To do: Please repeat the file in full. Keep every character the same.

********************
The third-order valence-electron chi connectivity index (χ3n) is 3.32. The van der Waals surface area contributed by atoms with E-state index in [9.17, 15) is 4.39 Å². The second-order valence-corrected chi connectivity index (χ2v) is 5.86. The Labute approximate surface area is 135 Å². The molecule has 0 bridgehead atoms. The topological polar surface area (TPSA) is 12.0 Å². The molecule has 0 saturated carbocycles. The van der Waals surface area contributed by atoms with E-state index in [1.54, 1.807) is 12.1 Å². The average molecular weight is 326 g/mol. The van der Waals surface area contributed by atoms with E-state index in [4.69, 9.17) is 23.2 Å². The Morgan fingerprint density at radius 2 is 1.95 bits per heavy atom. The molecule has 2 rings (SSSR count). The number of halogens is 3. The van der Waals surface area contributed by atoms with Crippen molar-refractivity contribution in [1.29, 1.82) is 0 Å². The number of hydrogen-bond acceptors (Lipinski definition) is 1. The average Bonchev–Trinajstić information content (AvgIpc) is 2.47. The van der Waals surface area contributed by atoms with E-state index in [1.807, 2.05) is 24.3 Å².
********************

The third-order valence-electron chi connectivity index (χ3n) is 3.32. The van der Waals surface area contributed by atoms with E-state index in [9.17, 15) is 4.39 Å². The second-order valence-corrected chi connectivity index (χ2v) is 5.86. The Labute approximate surface area is 135 Å². The molecule has 0 bridgehead atoms. The topological polar surface area (TPSA) is 12.0 Å². The molecule has 0 saturated carbocycles. The van der Waals surface area contributed by atoms with E-state index in [1.54, 1.807) is 12.1 Å². The average molecular weight is 326 g/mol. The van der Waals surface area contributed by atoms with E-state index in [4.69, 9.17) is 23.2 Å². The Morgan fingerprint density at radius 2 is 1.95 bits per heavy atom. The molecule has 2 rings (SSSR count). The number of halogens is 3. The van der Waals surface area contributed by atoms with Crippen molar-refractivity contribution in [1.29, 1.82) is 0 Å². The number of hydrogen-bond acceptors (Lipinski definition) is 1. The average Bonchev–Trinajstić information content (AvgIpc) is 2.47. The van der Waals surface area contributed by atoms with E-state index in [1.807, 2.05) is 24.3 Å².